Swap my sneakers for a white coat … or put on both
As I write this post from the call room, I feel extremely grateful to be a resident in psychiatry and a marathon runner, but also tired and a little exhausted, being halfway through my weekend call from 24 hours. Psychiatry is one of the most forgiving specialties in terms of hours, but one should not avoid being on call during the residency!
Marathon running and residency actually have a lot in common. They both require long-term commitment and results don’t come instantly. Not getting that instant gratification can be difficult at times, but what I love is the process behind it: every week, every month and every year builds on each other. It’s a slow building process that equates to a bigger goal. There is sometimes a love-hate relationship due to the grueling hours and fatigue, but I’m also elated and aroused by both, which keeps me going.
I started running during my elementary school years when my mom dropped me off early at school to run the mile with the Braeburn Striders running group. Running has stayed with me ever since that day in grade 3. I was the kid who loved to run the mile and found out on a city-wide 4th grade mile run that I was one of the best runners in town. I also discovered my passion for science around this time and remember thinking that red blood cells and the circulatory system was the coolest topic I ever learned in school. Later in high school, I realized the connection between running and science, which further stimulated my desire to go to medicine.
These passions stuck with me and helped me gain some balance in life. It’s easy to just focus on medicine and come home after a long day at work and an accident. (I did that.) But most of the time, I can put on my running shoes and go out the door.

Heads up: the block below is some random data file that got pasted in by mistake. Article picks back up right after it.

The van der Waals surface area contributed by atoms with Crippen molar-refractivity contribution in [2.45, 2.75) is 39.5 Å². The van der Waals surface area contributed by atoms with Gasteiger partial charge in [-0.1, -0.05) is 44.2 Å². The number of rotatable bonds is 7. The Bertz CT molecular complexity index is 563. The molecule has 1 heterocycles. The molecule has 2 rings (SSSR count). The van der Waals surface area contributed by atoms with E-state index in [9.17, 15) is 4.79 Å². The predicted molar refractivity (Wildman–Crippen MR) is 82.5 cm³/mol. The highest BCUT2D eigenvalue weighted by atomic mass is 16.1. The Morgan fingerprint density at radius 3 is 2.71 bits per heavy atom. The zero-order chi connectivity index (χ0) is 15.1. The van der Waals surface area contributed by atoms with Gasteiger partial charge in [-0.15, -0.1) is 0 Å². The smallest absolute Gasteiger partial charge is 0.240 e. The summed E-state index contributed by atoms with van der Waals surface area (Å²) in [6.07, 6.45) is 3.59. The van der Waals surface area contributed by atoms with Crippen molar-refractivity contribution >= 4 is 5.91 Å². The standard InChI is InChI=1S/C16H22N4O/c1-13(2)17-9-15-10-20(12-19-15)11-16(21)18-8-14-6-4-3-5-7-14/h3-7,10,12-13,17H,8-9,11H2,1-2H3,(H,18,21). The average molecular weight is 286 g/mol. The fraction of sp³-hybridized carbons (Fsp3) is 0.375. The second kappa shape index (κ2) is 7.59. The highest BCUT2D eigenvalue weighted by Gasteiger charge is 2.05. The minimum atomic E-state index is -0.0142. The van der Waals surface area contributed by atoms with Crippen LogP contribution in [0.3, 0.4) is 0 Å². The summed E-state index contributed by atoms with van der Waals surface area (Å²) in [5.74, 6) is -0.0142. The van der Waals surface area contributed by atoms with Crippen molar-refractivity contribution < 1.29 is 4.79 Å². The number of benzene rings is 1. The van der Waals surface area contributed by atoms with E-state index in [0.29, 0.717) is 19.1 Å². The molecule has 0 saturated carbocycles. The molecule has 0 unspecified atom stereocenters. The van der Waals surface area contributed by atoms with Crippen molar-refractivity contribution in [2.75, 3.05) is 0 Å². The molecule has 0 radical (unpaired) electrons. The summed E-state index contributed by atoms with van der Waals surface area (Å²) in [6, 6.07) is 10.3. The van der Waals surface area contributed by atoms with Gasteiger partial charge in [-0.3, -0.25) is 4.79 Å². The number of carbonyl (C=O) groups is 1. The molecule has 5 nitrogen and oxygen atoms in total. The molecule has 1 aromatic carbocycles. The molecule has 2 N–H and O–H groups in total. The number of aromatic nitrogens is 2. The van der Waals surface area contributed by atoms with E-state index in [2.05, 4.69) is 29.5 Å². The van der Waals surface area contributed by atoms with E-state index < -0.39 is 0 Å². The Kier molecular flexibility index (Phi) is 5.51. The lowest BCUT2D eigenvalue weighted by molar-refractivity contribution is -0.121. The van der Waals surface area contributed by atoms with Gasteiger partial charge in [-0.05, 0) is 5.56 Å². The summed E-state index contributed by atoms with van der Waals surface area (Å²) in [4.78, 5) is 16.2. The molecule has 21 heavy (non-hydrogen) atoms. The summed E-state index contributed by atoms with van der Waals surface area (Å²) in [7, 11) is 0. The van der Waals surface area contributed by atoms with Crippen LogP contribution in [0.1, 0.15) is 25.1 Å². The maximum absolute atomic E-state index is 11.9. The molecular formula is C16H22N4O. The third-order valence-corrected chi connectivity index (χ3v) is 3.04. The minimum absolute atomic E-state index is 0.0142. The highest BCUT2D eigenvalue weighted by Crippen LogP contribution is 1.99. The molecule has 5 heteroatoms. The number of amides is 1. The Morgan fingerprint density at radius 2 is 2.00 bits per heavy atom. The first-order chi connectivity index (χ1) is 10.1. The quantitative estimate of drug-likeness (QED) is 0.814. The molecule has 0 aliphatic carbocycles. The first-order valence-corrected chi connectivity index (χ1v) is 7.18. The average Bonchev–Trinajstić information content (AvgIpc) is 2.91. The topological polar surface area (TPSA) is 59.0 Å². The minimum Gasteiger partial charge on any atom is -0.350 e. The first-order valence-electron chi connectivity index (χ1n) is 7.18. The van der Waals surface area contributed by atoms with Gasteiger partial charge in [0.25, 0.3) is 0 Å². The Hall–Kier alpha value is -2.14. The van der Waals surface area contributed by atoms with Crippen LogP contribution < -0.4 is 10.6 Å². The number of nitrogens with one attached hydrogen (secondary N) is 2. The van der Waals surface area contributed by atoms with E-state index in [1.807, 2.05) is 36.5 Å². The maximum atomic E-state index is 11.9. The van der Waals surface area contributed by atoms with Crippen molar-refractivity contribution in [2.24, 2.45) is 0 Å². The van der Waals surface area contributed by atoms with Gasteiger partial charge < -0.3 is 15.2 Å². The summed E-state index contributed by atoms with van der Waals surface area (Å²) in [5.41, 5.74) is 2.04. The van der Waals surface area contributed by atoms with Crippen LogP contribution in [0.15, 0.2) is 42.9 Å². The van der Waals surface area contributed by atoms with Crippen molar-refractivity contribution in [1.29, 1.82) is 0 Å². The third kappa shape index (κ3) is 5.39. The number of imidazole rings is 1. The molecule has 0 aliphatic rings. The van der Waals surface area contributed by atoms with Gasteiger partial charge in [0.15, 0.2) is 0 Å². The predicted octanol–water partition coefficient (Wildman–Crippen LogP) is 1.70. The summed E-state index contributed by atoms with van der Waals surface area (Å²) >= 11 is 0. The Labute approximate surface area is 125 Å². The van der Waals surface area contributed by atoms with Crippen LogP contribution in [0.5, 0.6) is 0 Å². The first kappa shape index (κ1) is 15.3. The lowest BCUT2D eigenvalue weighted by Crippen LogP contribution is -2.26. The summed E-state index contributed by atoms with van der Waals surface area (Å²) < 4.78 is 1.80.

I get asked all the time: “How do you have time to run?” I take the time, even though it seems awkward, and I always feel better and surprisingly energetic. I usually run 5-6 days a week and do a longer run on weekends. I had to learn to be flexible and make adjustments due to my schedule, but I still find that there is a spare hour or even 30 minutes in the day. Those 30 minutes of social media scrolling can be used for a run. I try to be aware of this and use my downtime wisely. A run also does wonders for my mood and sanity. I don’t think there was ever a time when I came back from a race and regretted doing it.
We have faced many changes over the past year due to the pandemic, but running has remained a constant for me. Running was my comfort during the pandemic and during my first 2 years of residency. For the residency, I moved to a new city and didn’t know anyone, which was an added stress. Running has helped me deal with it all and feel like myself in a world that has left us with a lot of uncertainty.
I’m happy to say that my marathon training has been very consistent, and I’ve even met new people to train with as well as to get my co-residents to jump on a bike with me and help me out. my pace.
Currently, I am doing basic training for the Boston Marathon this fall. Stay tuned for more details in my next article!
Follow Medscape on Facebook, Twitter, Instagram and YouTube
About Dr Emily Goncalves
Emily S. Goncalves, MD, MBA, is a resident in psychiatry at the Delaware Psychiatric Center in New Castle. She is a competitive runner and has raced for Syracuse University. She continues to lead an active lifestyle and has participated in eight marathons, including the Boston Marathon. Emily hopes to share her passion for running with her patients and is keen to pursue a career in consultation and liaison psychiatry. She also enjoys writing about her running adventures.